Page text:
Intersex Australia, 3 February 2016
The 2015 survey of people born with atypical sex characteristics has now been published. Here is a quick summary of some key points:
- “52% of the participants were allocated a female sex at birth, 41% male, 2% X, 2% unsure and 4% another option. Whilst most identified as female or male now, a smaller portion now identified as male compared to the portion assigned male at birth; and a greater portion now used X or another option”
- intersex is the only widespread term for atypical sex characteristics; “disorders of sex development” is markedly unpopular, used by 3% of respondents rising to 21% situationally, when accessing medical services.
- experience of medicalisation is often negative, with poor information, many poor outcomes, and “strong evidence suggesting a pattern of institutionalised shaming and coercive treatment”.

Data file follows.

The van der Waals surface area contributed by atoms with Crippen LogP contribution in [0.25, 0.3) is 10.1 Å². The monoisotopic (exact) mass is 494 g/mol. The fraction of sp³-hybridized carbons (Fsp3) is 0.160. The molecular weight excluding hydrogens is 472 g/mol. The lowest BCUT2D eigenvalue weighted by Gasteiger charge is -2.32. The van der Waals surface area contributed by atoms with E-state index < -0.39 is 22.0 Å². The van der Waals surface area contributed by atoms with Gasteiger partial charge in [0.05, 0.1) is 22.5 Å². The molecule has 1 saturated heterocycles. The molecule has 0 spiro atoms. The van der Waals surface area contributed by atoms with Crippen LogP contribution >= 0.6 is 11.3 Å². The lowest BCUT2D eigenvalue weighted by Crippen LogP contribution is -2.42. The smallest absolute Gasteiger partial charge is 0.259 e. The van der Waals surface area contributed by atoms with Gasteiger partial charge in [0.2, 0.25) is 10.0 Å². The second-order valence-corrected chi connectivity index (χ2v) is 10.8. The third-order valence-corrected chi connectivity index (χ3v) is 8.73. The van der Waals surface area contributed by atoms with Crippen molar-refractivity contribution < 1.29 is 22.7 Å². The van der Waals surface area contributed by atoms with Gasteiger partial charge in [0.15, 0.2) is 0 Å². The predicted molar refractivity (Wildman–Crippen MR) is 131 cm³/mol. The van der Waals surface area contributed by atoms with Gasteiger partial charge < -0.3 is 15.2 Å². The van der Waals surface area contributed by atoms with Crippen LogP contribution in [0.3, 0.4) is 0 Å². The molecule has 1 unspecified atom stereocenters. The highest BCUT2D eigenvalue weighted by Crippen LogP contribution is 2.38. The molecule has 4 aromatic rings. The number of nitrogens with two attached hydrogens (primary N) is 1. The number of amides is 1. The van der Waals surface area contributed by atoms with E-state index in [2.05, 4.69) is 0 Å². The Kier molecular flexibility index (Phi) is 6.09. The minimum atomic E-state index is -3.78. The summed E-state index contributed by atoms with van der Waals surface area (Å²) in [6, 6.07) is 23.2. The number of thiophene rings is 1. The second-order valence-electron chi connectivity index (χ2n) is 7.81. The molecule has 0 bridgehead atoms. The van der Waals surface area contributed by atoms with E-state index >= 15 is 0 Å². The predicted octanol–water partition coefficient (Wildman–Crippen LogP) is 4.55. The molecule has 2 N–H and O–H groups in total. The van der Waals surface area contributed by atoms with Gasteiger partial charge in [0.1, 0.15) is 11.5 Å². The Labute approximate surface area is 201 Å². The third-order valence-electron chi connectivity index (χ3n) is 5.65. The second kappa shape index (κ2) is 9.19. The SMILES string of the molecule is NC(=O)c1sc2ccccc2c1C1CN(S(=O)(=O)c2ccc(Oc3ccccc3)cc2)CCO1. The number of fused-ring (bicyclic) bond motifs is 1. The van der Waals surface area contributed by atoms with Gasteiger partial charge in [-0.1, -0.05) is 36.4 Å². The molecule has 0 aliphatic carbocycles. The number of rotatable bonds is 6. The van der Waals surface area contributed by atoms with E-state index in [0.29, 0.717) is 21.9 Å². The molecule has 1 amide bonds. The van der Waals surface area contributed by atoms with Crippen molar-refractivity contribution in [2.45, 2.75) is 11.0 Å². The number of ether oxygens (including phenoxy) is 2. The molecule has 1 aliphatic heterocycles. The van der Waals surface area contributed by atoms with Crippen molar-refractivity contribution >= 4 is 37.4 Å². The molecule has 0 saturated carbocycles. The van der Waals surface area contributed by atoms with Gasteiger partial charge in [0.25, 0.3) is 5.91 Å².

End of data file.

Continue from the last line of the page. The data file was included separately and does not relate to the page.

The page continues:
- rates of suicidality far exceed the average for Australia.
- education experiences are impacted by bullying and medical treatment that is coincident with puberty, with high rates of early school leaving.
- there are high rates of poverty: the majority of participants (63%) earned an income under AU$41K per year, 41% earn less than AU$20k per year. (The minimum wage during the survey period was AU$34,158.)
- 48% of respondents were heterosexual, 10% asexual; a third of people use multiple labels to define their sexuality. A minority of participants identify as transgender.
- peer and social support is really important.
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